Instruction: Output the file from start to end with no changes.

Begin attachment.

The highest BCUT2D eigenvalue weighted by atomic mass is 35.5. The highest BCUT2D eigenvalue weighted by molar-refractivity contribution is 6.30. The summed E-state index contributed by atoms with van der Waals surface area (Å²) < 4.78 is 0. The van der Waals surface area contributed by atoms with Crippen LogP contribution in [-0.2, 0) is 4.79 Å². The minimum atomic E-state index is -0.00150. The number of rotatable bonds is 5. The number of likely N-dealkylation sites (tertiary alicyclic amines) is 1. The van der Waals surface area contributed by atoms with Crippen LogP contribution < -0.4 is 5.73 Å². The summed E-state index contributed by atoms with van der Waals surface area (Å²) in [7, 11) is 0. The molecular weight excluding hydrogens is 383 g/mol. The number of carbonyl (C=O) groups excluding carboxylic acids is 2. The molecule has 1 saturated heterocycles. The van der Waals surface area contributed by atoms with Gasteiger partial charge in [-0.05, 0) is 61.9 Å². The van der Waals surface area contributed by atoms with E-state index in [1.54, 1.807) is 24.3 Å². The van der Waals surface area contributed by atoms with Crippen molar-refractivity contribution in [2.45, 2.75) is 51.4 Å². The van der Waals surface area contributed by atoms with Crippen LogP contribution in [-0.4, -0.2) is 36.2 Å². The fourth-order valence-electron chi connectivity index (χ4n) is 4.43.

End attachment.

The highest BCUT2D eigenvalue weighted by atomic mass is 35.5. The highest BCUT2D eigenvalue weighted by molar-refractivity contribution is 6.30. The summed E-state index contributed by atoms with van der Waals surface area (Å²) < 4.78 is 0. The van der Waals surface area contributed by atoms with Crippen LogP contribution in [-0.2, 0) is 4.79 Å². The minimum atomic E-state index is -0.00150. The number of rotatable bonds is 5. The number of likely N-dealkylation sites (tertiary alicyclic amines) is 1. The van der Waals surface area contributed by atoms with Crippen LogP contribution < -0.4 is 5.73 Å². The summed E-state index contributed by atoms with van der Waals surface area (Å²) in [7, 11) is 0. The molecular weight excluding hydrogens is 383 g/mol. The number of carbonyl (C=O) groups excluding carboxylic acids is 2. The molecule has 1 saturated heterocycles. The van der Waals surface area contributed by atoms with Gasteiger partial charge in [-0.05, 0) is 61.9 Å². The van der Waals surface area contributed by atoms with E-state index in [1.54, 1.807) is 24.3 Å². The van der Waals surface area contributed by atoms with Crippen molar-refractivity contribution in [2.45, 2.75) is 51.4 Å². The van der Waals surface area contributed by atoms with Crippen LogP contribution in [-0.4, -0.2) is 36.2 Å². The fourth-order valence-electron chi connectivity index (χ4n) is 4.43.